In this thesis, we have studied the electronic and optical properties of solar energy m-terials. The studies are performed in the framework of density functional theory (DFT), GW, Bethe-Salpeter equation (BSE) approaches and Kinetic Monte Carlo (KMC). We present four sets of results. In the first part, we report our results on the band gap engineering issues for BiNbO4and NaTaO3, both of which are good photocatalysts. The band gap tuning is required for these materials in order to achieve the maximum solar to hydrogen conversion efficiency. The most common method for the band gap reduction is an introduction of foreign elements. The mono-doping in the system generates electrons or holes states near band edges, which reduce the efficiency of photocatalytic process. Co-doping with anion and cation or anion and anion can provide a clean band gap. We have shown that further band gap reduction can be achieved by double-hole mediated coupling between two anionic dopants. In the second part, the structure and optical properties of (CdSxSe1x)42nanoclusters have been studied. Within this study, the structures of the (CdS)42, (CdSe)42, Cd42Se32S10, Cd42Se22S20, and Cd42Se10S32 clusters have been determined using the simulated annealing method. Factors influencing the band gap value have been analyzed. We show that the gap is most significantly reduced when strongly under coordinated atoms are present on the surface of the nanoclusters. In addition, the band gap depends on the S concentration as well as on the distribution of the S and Se atoms in the clusters. We present the optical absorption spectra calculated with BSE and random phase approximation (RPA) methods based on the GW corrected quasiparticle energies. In the third part, we have employed the state-of-art computational methods to investigate the electronic structure and optical properties of TiO2high pressure polymorphs. GW and BSE methods have been used in these calculations. Our calculations suggest that the band gap of fluorite and pyrite phases have optimal values for the photocatalytic process of decomposing water in the visible light range. In the fourth part we have built a kinetic model of the first water monolayer growth on TiO2(110) using the kinetic Monte Carlo (KMC) method based on parameters describing water diffusion and dissociation obtained from first principle calculations. Our simulations reproduce the experimental trends and rationalize these observations in terms of a competition between different elementary processes. At high temperatures our simulation shows that the structure is well equilibrated, while at lower temperatures adsorbed water molecules are trapped in hydrogen-bonded chains around pairs of hydroxyl groups, causing the observed higher number of molecularly adsorbed species at lower temperature.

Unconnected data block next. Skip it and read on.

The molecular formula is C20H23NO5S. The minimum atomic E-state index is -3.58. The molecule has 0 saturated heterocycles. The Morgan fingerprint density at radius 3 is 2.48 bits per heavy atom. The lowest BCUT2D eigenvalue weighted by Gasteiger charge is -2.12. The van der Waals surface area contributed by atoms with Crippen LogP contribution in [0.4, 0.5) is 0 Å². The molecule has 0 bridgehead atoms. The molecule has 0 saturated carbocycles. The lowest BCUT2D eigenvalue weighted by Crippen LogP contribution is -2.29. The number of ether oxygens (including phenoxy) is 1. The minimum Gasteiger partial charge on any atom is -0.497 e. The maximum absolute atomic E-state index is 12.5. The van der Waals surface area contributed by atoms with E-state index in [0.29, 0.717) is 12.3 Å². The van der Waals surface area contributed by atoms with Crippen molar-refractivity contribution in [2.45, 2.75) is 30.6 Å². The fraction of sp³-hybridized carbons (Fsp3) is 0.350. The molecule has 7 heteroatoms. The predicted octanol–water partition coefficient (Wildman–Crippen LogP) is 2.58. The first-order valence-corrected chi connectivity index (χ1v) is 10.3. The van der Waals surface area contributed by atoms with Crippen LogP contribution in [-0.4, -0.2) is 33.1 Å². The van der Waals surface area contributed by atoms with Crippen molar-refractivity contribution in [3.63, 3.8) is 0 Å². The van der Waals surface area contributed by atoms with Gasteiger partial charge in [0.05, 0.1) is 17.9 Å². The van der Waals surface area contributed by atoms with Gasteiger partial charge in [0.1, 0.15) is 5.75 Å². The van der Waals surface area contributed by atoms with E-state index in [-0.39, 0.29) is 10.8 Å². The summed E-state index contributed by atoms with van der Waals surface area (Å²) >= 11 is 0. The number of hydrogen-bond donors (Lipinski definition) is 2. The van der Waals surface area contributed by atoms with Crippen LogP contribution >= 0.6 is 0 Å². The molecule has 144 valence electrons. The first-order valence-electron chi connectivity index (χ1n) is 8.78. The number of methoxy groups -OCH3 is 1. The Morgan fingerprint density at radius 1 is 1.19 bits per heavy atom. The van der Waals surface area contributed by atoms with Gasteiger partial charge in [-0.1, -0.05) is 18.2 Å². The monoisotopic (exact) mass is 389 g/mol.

Place, publisher, year, edition, pages
Stockholm: KTH Royal Institute of Technology, 2014. viii, 82 p.
GW, Bethe-Salpeter equation, Kinetic Monte Carlo, Density Functional Theory
National Category
Condensed Matter Physics
Research subject
Materials Science and Engineering
urn:nbn:se:kth:diva-145625 (URN)978-91-7595-190-4 (ISBN)
Public defence
2014-06-13, FB53, AlbaNova, Roslagstullsbacken, Stockholm, 10:00 (English)

QC 20140603

Available from: 2014-06-03 Created: 2014-05-23 Last updated: 2014-06-03Bibliographically approved